Academic journal article Journal of Accountancy

Employment Benefits and Divorce: Who Pays the Tax?

Academic journal article Journal of Accountancy

Employment Benefits and Divorce: Who Pays the Tax?

Article excerpt

EXECUTIVE SUMMARY

* FOR MANY COUPLES, THE MONEY THEY HAVE in employee benefit plans represents the most valuable asset accumulated during their marriage. Dividing these funds in the event of a divorce is a complex process fraught with serious tax implications CPAs need to be aware of to counsel divorcing clients.

* UNDER IRC SECTION 1041, TRANSFERS BETWEEN spouses in a divorce are generally tax-free. But the code is silent on what happens if the transfer includes unpaid income, encouraging the IRS to apply a court-developed assignment of income doctrine to tax the person making the transfer. For IRA or qualified plan transfers, a Court-issued qualified domestic relations order (QDRO) can override the assignment of income doctrine.

* THE TIMING OF THE QDRO CAN HAVE MAJOR TAX implications. A spouse transferring qualified plan benefits before the court issues a QDRO may not only disqualify the plan but can also cause negative tax consequences.

* WITH THE POPULARITY OF STOCK OPTIONS, virtually every state now considers vested options to be marital property. Some courts are even going after unvested options. A client who transfers a nonqualified option to a former spouse under a divorce decree is taxed at the time of the transfer.

* THE TRANSFER OF AN INDIVIDUAL'S INTEREST IN AN IRA to a former spouse under a divorce decree is not taxable to the individual. The interest is treated as the former spouse's IRA. To qualify for tax-free treatment, the transfer must be of the participant's interest in the IRA and must be made under an IRC section 71(b)(2) divorce or separation instrument.

Baby boomers have trillions of dollars invested in employee benefit plans. For many couples, these benefits represent the most valuable asset they have accumulated during their marriage. Dividing the spoils in a divorce is fraught with serious tax implications that CPAs should examine carefully. This article provides an in-depth look at the rules CPAs need to know--including IRC section 1041--so they can counsel divorcing clients on the tax implications of retirement plan balances in a property settlement.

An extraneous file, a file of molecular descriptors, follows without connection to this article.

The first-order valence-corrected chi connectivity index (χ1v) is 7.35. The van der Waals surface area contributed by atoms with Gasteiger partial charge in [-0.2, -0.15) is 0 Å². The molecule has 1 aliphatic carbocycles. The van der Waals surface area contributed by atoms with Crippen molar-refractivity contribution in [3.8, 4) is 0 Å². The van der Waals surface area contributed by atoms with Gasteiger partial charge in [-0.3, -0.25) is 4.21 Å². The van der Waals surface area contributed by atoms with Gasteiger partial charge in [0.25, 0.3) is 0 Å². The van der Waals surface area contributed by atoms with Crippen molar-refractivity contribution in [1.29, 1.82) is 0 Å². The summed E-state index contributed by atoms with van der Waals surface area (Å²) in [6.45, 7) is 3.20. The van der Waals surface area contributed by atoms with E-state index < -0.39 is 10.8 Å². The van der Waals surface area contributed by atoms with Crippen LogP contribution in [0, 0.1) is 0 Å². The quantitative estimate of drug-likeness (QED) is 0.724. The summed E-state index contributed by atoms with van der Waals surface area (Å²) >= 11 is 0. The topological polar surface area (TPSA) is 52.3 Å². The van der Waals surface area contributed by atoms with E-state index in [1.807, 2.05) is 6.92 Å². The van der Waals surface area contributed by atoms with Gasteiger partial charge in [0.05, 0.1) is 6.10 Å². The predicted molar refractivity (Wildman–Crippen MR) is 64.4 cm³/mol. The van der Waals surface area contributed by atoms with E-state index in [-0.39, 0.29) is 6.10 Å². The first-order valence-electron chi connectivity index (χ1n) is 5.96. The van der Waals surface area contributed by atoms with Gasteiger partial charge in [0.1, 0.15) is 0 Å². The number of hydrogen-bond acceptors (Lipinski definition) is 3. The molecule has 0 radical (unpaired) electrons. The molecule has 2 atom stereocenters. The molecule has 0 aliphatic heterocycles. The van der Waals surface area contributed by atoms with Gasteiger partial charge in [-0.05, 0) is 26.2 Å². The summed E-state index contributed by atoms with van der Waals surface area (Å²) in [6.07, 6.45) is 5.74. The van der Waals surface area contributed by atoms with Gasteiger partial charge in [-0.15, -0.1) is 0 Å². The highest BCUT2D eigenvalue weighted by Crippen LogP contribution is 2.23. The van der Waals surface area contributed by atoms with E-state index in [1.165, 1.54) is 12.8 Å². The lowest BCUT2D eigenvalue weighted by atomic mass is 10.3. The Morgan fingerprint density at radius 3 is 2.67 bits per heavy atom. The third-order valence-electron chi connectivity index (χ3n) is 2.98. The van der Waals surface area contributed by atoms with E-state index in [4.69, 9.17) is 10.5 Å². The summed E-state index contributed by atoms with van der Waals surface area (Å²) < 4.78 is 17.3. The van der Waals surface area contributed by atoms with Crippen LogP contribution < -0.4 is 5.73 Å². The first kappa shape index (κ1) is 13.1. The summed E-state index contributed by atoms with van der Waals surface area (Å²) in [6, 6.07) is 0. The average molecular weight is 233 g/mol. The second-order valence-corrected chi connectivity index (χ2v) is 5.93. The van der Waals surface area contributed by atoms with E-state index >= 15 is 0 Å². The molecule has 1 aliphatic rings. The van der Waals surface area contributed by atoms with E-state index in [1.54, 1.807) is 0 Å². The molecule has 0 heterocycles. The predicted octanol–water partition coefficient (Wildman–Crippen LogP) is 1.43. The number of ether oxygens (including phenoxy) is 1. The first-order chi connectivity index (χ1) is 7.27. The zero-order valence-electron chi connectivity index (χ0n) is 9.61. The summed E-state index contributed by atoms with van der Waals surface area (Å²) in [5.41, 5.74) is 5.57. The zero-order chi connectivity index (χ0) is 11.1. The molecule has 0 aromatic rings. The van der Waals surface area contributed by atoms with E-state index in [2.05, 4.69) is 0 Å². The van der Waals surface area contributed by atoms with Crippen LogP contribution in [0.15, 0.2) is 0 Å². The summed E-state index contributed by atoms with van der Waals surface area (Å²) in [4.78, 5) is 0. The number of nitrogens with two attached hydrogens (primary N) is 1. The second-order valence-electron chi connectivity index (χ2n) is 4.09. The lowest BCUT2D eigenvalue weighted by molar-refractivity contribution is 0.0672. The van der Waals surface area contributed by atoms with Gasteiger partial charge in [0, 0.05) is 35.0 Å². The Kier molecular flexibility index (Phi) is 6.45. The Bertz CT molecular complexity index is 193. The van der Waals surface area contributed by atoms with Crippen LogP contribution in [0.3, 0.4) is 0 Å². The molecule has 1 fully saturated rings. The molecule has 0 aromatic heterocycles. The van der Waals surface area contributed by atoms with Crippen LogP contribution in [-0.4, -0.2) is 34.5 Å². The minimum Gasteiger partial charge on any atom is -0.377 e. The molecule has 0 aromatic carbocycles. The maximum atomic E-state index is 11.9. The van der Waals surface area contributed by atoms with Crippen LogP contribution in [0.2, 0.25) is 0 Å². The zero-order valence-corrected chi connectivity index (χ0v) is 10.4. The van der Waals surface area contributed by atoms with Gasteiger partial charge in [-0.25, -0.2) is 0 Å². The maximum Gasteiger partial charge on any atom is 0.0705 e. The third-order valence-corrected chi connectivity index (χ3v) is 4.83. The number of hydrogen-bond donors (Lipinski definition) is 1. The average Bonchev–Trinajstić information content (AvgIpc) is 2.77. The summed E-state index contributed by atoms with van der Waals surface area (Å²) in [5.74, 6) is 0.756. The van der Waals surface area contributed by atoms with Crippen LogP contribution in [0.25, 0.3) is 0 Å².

RULES OF THE ROAD

Section 1041 provides tax-free treatment for property transfers between spouses in a divorce. But what if the transferred property includes unpaid income? For example, section 1041 doesn't address accrued interest on bonds. The code's silence has encouraged the IRS to apply the court-developed assignment of income doctrine to tax the person transferring the accrued income. Under this doctrine, income will be taxed to the owner of the property regardless of who enjoys the income.

But should this doctrine apply if there is no underlying asset? For example, in a transfer of rights to receive part of a monthly retirement benefit, the property transferred is simply the benefits to be paid. Does the "no gain or loss rule" in section 1041 cover this kind of transfer? The IRS has taken the position that assignment principles prevail over section 1041 when a taxpayer transfers the right to receive income, but the issue is unsettled because the IRS is facing some opposition in the courts.

Two key factors in some transfers of employment benefits are whether a court-issued qualified domestic relations order (QDRO) is in effect and the timing of the order. For IRA or qualified plan transfers, a QDRO can override the assignment of income doctrine. But the IRS will continue to apply assignment principles to other types of benefits such as nonqualified plans.

PERSONAL SERVICES INCOME

It is a long-standing precedent that a taxpayer may not escape the tax burden on income assigned to another (Lucas v. Earl, 2 USTC [paragraph] 496 (USSC, 1930); Helvering v. Eubank, 40-2 USTC [paragraph] 9788 (USSC, 1940)). It is possible to escape this rule only when a taxpayer also transfers the property that is the source of the income. For example, a shareholder can escape being taxed on dividends only by transferring the underlying stock. …

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